• Avoidance – avoiding people, places, and situations associated with the trauma
  • Changes in arousal – becoming easily startled, having trouble sleeping and concentrating
  • Other unsettling experiences, like nightmares and increased anxiety.

Our body’s response to trauma serves to protect ourselves from danger. But our bodies aren’t able to tell that time has passed and that we aren’t actually in danger anymore. Anxiety and a quick startle response are beneficial in the face of danger but becomes damaging when they persist once the threat is gone. PTSD also brings along an increased risk of other mental illnesses such as depression, substance abuse, and addiction.

Trauma is Not Just “In Your Head!”

“Just get over it!”

“It happened so long ago!”

You gotta let it go”

Maybe you’ve heard these phrases before. The ambiguity surrounding emotional or psychological often makes it difficult for others to understand what you’re experiencing.  However, maybe you are suffering from a traumatic event or series of events in your life, but don’t feel like your trauma is “big” enough. Other people have been through worse, so you should just get over it, right? But trauma is much more than just a story or something that happened long ago. No matter how big or small, trauma leaves a mark. It affects your mind, body, and brain. Yes, your brain is in your head, but trauma is not simply “in your head” – it’s real!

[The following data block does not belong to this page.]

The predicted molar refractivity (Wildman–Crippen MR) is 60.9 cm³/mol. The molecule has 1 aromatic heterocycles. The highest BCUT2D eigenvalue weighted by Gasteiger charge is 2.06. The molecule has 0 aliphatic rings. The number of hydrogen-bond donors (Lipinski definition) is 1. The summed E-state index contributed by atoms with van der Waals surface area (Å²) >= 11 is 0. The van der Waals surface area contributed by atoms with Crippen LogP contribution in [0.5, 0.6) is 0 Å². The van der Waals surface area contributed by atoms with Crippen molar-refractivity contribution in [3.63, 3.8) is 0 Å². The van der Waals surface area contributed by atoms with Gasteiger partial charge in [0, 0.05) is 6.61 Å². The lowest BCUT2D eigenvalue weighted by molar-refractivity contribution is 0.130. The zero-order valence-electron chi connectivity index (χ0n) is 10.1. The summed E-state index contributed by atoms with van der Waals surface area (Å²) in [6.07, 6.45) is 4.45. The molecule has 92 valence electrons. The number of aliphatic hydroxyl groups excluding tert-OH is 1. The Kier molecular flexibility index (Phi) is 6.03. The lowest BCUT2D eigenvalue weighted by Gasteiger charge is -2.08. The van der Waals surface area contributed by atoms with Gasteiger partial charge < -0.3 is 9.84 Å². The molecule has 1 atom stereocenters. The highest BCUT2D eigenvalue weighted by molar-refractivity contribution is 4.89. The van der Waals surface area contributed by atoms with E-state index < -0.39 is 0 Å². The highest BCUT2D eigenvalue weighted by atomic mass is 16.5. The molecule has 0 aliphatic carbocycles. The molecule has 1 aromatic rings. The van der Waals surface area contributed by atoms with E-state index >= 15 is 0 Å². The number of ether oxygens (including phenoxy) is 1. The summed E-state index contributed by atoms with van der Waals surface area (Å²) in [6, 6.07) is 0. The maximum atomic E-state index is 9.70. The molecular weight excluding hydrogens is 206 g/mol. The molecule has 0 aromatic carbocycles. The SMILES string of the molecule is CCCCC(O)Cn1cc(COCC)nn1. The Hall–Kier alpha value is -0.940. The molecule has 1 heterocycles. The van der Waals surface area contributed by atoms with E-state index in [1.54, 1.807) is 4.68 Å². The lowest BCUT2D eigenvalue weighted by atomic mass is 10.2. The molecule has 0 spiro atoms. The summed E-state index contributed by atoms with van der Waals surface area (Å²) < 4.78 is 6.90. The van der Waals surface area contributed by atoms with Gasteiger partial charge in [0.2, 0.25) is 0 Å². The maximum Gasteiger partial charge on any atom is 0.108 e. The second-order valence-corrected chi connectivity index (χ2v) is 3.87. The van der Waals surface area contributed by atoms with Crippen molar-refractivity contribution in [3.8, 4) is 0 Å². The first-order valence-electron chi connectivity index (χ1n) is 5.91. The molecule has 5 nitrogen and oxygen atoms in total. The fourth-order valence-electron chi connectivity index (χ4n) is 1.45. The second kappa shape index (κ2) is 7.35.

In fact, experiencing trauma can literally change the brain! The brain areas most affected by trauma are the:

  • Amygdala: Responsible for controlling aggression and perceiving emotions, especially fear and anger.
  • Hippocampus: Mostly involved in storing long-term memories.
  • Prefrontal Cortex: Plays a role in personality, planning, attention, and memory.

Each of these parts of the brain do some majorly important stuff! They make us who we are. The physical and psychological changes caused by trauma impact your capacity for pleasure, trust, engagement, and self-control. It’s as if every new experience you have is contaminated by the past. So maybe trauma doesn’t leave a physical mark, but the emotional and psychological effects are still ever present, nonetheless.

While I’m unsure if Finnely’s canine brain will ever heal from his balloon-trauma, I do believe there is hope for most human brains – that’s you! The trauma that you experienced cannot be undone, but the good news is that the aftermath can be dealt with using a variety of therapeutic methods and techniques.  If you think the troubles you might be experiencing are possibly due to trauma wounds that have not healed properly, then please reach out to a qualified therapist in your area to find the best treatment plan for you.

You have suffered long enough. Take action today!

Hanah Barnard, B.A. is a contributing writer for this blog site.  Hanah earned her degree in Psychology from the University of Arkansas.  She currently serves as office manger for Family Solutions Counseling.  Her fur-baby, Finnley, is pictured here.